Hagit Dror

Studio Building
Studio Interior
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Studio Location
Artwork
Untitled 23” x 15.5” silver gelatin print.
Untitled 23” x 17” silver gelatin print
Untitled 16” x 23.25” silver gelatin print.
Untitled 17.625” x 23” silver gelatin print.
Untitled 23.25” x 16” silver gelatin print.
Hagit
Dror
Artist's Statement

Both the object and the subject in each photograph are part of an existing countryside, an urban landscape or a massive structure. My specific observation developed a personal dialogue and meaning between the surroundings and myself: what was part of a massive glass or marble building is now a fragile, minimal line floating in space.

The subject in the photograph is removed from its original context. The abstracted shapes are indefinable and can no longer be connected to their natural habitat. Thus, these photographs are not an accurate representation of their environment, but rather a fragment that stimulated my creative expression towards fragility and vulnerability.

It is through these unchangeable landscapes and rigid structures where I reinvented an anonymous place, conveying the idea that even the most immense, detailed and infinite creations can vanish within seconds.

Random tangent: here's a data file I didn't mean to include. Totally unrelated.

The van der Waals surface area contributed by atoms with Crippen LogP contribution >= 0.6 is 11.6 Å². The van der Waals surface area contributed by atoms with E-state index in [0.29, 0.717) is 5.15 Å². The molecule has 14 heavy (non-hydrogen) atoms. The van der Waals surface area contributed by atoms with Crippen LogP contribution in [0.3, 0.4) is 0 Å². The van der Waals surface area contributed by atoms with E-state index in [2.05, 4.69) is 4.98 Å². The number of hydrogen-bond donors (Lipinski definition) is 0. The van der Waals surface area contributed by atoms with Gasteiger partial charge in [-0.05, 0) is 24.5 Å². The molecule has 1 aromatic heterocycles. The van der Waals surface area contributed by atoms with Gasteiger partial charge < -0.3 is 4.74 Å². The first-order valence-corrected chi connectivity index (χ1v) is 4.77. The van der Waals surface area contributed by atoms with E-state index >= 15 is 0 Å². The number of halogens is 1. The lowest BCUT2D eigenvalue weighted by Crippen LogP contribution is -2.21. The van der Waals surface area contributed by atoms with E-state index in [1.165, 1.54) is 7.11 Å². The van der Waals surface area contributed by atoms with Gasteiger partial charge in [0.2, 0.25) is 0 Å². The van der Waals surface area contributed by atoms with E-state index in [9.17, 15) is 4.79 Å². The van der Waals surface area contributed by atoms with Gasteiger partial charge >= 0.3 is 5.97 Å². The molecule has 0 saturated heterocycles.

Bio/Resume

Hagit Dror was born in Jerusalem, Israel in 1976. She started working with photography at the
age of 17 and continued throughout her military career. In the summer of 1996, Dror moved to NY
to pursue her commercial and fine art career and has since produced three solo exhibitions at Soho
Photo Gallery. Her most recent group show was at the Parrish Art museum, Southampton NY, Sept.
2005. In 2004, she launched a commercial studio and has been hired by companies such as Toshiba
EMI, Shocken Publishing, and Sanofi Pastuer, to create advertising and promotional campaigns. She
continues to work with a broad range of clients in fine art, advertising and editorial photography.
In the last two years, she has traveled extensively, photographing both rural and urban landscapes in
abstract, linear forms. By taking the subject matter out of context and redefining it, she examines the
fragility and vulnerability that exists all around us.